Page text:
The Trouble With Subsidies

In subsidy-rich Switzerland, farmers have little motivation to produce for the marketplace

We just got back from a great visit with Swiss farmers Ruth and Hansruedi Langhart, a farm couple my wife and I have known for 30 years or so, dating back to the days when Molly was an exchange student on their farm north of Zurich. Each time we go to this beautiful country I learn a little more about the challenges of European farm life - particularly in Switzerland where farmers get 54% of their income from government payments or supports, according to the Organization for Cooperation and Economic Development.

I was invited to talk to a group of Swiss farmers on the future of global food, along with journalists from Switzerland and Germany. The invitation came from another good friend, Markus Rediger, president of the International Federation of Agricultural Journalists, and CEO for LID, Switzerland's Agricultural Information Service. LID was celebrating 75 years of sharing the farmer's story with the Swiss consumer. Pictures of the event, held at the Olma, can be found here. The Olma is a large food and consumer exhibition held in St. Gallen each year. Above you'll find a video of a Belgian team of horses driving a beer wagon at the exhibition.

LID is a little bit like the U.S. Farm and Ranch Alliance. It puts together publicity campaigns and provides information on the value of Swiss agriculture. One of LID's campaigns had national celebrities endorsing farming on billboards and television ads.

In a rich country like Switzerland there's still a lot of support for agriculture. It exists not merely to produce food, but to preserve the countryside and to ensure that rural and mountainous regions remain inhabited.

Now, anyone who visits Switzerland often admires the bucolic scenes of rustic small farms grazing cows on the mountainside. Those farmers are getting hefty government payments to keep Switzerland looking, well, like Switzerland.  Mixed livestock and grain farms average 50 acres in size, so they also survive thanks to government payments. Planting decisions are not made based on market signals but rather which government programs or incentives look best that year.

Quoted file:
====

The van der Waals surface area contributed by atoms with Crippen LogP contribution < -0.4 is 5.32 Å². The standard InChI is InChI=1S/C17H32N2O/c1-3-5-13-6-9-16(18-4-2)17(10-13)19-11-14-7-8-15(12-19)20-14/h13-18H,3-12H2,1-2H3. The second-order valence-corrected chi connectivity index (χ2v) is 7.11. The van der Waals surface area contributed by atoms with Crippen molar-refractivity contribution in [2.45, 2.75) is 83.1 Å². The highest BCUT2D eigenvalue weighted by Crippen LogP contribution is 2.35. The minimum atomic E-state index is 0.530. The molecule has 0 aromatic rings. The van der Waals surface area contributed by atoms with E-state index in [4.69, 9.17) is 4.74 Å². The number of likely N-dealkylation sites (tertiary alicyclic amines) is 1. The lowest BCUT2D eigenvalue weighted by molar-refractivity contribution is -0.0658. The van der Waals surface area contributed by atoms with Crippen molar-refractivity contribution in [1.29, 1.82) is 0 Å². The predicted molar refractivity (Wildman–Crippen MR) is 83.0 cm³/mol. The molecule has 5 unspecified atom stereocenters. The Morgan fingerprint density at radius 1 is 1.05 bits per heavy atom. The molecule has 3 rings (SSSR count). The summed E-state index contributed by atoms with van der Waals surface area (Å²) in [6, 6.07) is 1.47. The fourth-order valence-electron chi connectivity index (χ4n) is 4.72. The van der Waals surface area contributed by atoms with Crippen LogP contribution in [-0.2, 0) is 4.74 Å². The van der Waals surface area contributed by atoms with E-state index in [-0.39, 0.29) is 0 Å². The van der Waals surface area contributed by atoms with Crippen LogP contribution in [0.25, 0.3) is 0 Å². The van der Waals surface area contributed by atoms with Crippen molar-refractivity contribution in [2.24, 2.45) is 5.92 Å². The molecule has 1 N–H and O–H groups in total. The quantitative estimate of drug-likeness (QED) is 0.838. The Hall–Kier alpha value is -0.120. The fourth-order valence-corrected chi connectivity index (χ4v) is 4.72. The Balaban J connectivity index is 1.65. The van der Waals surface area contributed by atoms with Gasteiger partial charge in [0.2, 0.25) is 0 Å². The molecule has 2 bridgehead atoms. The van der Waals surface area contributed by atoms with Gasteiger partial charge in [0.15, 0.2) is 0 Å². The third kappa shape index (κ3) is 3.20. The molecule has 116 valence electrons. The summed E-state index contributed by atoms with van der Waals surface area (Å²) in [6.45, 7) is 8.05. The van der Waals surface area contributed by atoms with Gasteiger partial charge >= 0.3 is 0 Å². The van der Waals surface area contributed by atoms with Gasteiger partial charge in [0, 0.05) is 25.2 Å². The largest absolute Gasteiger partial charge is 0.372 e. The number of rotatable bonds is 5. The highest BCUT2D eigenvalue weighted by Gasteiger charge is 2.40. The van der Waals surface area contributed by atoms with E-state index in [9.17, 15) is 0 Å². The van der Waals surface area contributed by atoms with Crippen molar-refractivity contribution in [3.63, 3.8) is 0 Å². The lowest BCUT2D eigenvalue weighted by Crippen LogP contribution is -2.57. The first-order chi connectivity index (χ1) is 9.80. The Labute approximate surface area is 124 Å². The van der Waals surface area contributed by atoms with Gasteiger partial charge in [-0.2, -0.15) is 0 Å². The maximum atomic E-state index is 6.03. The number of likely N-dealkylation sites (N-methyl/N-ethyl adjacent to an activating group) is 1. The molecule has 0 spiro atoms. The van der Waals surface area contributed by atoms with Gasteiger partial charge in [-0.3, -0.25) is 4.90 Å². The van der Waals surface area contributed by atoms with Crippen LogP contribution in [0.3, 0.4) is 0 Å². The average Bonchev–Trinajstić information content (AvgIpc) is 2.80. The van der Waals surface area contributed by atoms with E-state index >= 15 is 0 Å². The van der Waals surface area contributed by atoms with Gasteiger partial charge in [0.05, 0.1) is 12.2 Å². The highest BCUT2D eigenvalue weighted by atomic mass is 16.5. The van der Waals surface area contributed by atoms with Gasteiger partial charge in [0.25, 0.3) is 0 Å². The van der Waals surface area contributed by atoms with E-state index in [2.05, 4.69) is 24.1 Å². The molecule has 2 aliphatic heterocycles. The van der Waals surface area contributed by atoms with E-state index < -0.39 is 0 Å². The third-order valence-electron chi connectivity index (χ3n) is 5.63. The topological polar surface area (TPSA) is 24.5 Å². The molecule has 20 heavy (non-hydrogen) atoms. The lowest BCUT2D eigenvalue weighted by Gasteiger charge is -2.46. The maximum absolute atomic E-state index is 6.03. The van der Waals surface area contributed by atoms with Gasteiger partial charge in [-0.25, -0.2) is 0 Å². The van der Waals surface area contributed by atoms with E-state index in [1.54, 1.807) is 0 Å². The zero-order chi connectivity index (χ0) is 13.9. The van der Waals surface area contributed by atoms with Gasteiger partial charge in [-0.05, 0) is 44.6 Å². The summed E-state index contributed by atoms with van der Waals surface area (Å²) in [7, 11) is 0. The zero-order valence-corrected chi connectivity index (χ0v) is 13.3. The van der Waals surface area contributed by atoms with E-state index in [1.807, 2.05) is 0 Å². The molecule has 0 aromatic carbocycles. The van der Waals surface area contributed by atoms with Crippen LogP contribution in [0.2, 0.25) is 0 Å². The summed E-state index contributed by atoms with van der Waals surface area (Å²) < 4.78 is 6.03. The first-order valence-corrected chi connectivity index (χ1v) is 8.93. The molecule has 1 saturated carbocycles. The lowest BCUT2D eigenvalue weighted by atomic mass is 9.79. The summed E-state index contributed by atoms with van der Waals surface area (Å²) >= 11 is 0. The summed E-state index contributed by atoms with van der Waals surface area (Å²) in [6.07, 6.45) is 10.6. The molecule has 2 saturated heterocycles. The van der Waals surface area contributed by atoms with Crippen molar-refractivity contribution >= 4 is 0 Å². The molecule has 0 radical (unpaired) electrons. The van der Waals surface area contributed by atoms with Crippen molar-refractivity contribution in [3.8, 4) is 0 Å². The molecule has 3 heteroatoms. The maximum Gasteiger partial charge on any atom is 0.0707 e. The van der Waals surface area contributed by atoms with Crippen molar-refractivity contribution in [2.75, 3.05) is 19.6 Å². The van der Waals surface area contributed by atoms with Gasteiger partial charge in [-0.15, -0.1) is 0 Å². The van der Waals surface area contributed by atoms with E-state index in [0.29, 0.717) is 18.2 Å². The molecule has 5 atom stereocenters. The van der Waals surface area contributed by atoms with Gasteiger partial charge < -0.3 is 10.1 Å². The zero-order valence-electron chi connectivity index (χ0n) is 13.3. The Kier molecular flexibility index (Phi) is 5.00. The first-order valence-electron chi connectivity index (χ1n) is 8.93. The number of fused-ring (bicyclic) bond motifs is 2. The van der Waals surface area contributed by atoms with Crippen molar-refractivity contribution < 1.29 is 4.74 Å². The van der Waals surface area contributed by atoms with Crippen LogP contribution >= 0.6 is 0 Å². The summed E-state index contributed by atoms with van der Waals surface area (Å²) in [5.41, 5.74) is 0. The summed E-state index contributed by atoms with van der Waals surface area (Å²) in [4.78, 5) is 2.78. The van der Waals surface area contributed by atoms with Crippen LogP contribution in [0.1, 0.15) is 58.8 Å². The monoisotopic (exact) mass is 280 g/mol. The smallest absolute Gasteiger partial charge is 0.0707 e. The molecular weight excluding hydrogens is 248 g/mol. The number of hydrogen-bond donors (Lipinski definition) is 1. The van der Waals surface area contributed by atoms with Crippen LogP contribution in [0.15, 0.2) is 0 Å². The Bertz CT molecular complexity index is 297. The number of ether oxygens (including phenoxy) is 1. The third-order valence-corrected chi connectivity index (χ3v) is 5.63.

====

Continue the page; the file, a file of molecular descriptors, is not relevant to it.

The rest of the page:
Farmers here produce only 60% of what the 8 million Swiss citizens eat. Farmers want to produce more, say the Langharts. But in Switzerland agriculture may not be structured to do much more. Taxpayers – not the marketplace – generate the income that pays for over half a farmer's paycheck. As a result, taxpayers, including misled consumers, have a big say in imposing regulations on agriculture. And without robust market incentives pushing farmers to produce more for higher profits, agriculture can become stagnant.



Like the European Union, Switzerland is anti-biotech – a point made clear after my speech when I suggested we would need advancements from GM seed technology to help feed 9 billion people by 2050.

This is oh so ironic, given one of their country's leading scientists, Dr. Ingo Potrykus, helped develop 'golden rice' many years ago. Golden rice is a GM crop that would help offset iron and vitamin A deficiencies in poor countries – a miracle for poor children around the world. Potrykus, now retired, tells the story of Golden rice in great detail here.

"In fighting against 'Golden Rice' reaching the poor in developing countries, GMO opposition has to be held responsible for the foreseeable unnecessary death and blindness of millions of poor every year," he says.


Our own problems

This is not intended to sound harsh, considering the problems we also face in this country. I got a chuckle from the Swiss delegation when I mentioned that American farmers suffered one of the worst droughts on record – and will be making record incomes this year thanks to federally-subsidized crop insurance and high prices supported by a federally-mandated renewable fuel policy.

There's no getting around the fact that government intervention in agriculture – here and in Switzerland – plays a role in how we produce food for our citizens and the world. Both countries need to take a hard look at this uneasy relationship.

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